An accumulation function with rate \(f(x)\) is a function \(A\) defined as the definite integral of \(f(x)\) from a fixed lower limit \(c\) to the independent variable as the upper limit,

\begin{equation*}
A(x) = \int_c^x f(z)\, dz.
\end{equation*}

The motivation for such a function was that the definite integral computes the total change of a quantity when the rate of change is given. By the splitting property of integration, if \(A(x)\) is continuous then

\begin{equation*}
\int_a^b f(x) \, dx = A(b) - A(a).
\end{equation*}

The Fundamental Theorem of Calculus showed that if \(f(x)\) is continuous, then \(A(x)\) is differentiable and \(A'(x)=f(x)\text{.}\) That is, \(A(x)\) is an antiderivative of \(f(x)\text{.}\) This motivates another method for computing definite integrals.

In this section, we apply the Fundamental Theorem of Calculus to evaluate definite integrals using any convenient antiderivative. This application is called the Second Part of the Fundamental Theorem of Calculus. We demonstrate these calculations with several examples.

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Subsection 8.3.1 The Fundamental Theorem of Calculus

The Fundamental Theorem of Calculus shows that an accumulation function is an antiderivative of the integrand. The Mean Value Theorem implies that any other antiderivative will differ from the accumulation function as an antiderivative by some constant. The Second Part of the Fundamental Theorem of Calculus will then allow us to calculate definite integrals by calculating the change in any antiderivative.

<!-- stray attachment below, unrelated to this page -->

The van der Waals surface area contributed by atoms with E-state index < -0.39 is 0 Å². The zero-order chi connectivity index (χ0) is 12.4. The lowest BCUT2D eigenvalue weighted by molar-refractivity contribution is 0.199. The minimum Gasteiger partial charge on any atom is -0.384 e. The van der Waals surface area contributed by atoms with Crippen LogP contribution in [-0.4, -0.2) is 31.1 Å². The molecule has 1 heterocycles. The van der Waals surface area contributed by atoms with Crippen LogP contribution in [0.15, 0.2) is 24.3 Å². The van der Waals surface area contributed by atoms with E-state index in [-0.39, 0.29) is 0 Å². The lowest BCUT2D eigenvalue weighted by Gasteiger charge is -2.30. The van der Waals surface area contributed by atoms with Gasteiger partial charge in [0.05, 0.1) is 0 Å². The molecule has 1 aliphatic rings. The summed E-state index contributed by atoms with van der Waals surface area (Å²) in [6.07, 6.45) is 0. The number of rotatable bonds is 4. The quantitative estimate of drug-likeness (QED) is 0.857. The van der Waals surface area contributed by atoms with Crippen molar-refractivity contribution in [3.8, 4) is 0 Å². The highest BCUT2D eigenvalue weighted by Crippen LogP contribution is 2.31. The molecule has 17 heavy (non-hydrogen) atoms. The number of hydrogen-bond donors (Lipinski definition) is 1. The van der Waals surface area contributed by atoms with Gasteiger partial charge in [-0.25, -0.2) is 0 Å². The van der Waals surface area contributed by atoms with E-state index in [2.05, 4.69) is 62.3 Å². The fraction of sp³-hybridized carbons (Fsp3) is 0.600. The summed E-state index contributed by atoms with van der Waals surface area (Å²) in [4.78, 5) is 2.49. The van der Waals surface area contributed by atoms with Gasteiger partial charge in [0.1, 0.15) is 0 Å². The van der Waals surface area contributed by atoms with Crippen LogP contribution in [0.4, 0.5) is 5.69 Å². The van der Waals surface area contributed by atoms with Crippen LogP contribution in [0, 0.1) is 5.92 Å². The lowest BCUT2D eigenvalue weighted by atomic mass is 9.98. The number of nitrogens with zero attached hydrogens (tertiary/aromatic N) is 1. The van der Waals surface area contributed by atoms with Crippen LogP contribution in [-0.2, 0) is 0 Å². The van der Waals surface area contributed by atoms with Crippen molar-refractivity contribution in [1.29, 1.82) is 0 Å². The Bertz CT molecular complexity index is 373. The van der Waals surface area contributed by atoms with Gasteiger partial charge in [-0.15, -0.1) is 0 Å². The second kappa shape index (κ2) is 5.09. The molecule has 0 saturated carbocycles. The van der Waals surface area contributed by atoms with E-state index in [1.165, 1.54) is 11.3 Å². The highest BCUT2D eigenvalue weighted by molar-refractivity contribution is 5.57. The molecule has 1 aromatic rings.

######
Theorem 8.3.1 The Fundamental Theorem of Calculus, Part Two (FTC2)

Given any function \(f(x)\) that is continuous on an interval \(I\text{,}\) let \(F(x)\) be an antiderivative so that \(F'(x)=f(x)\) for all \(x \in I\text{.}\) Then for values \(a,b \in I\text{,}\)

\begin{equation*}
\int_a^b f(x) \, dx = \big[F(x)\big]_a^b = F(b)-F(a).
\end{equation*}

###### Proof

Because \(f(x)\) is continuous, we can define an accumulation function

\begin{equation*}
A(x) = \int_a^x f(z) \, dz.
\end{equation*}

Because \(A(x)\) and \(F(x)\) are both antiderivatives, with \(A'(x)=F'(x)=f(x)\) for all \(x \in I\text{,}\) there is some constant \(C\) so that \(A(x) = F(x) + C\text{.}\) Because \(A(a) = 0\text{,}\) we have \(F(a)+C=0\) so that \(C = -F(a)\text{.}\) By the splitting property of integrals, we have

\begin{equation*}
\int_a^b f(x) \, dx = A(b) = F(b) + C = F(b)-F(a).
\end{equation*}

When evaluating definite integrals using the Fundamental Theorem of Calculus, we are *substituting* the evaluation of a definite integral, which is defined as the limit of a Riemann sum, with the change in an antiderivative. To indicate such a substitution, we should refer to the Fundamental Theorem of Calculus, perhaps using the abbreviation FTC. We can simultaneously make the substitution and note the formula for the antiderivative by using bracket evaluation notation.

Given any function \(F(x)\text{,}\) the notation \(\big[ F(x) \big]_{a}^{b}\) means to evaluate the change of the expression when \(x\) goes from \(a\) to \(b\text{:}\)

\begin{equation*}
\big[ F(x) \big]_{a}^{b} = F(b) - F(a).
\end{equation*}

When the formula for \(F(x)\) is simple, the brackets can be dropped and replaced by a vertical bar on the right,

\begin{equation*}
F(x) \big|_a^b = F(b) - F(a).
\end{equation*}

######
Example 8.3.2

Evaluate \(\displaystyle \int_1^4 x^2 \, dx\text{.}\)

Solution
Let us consider the two steps separately. Then we will see how to represent this more compactly using evaluation notation.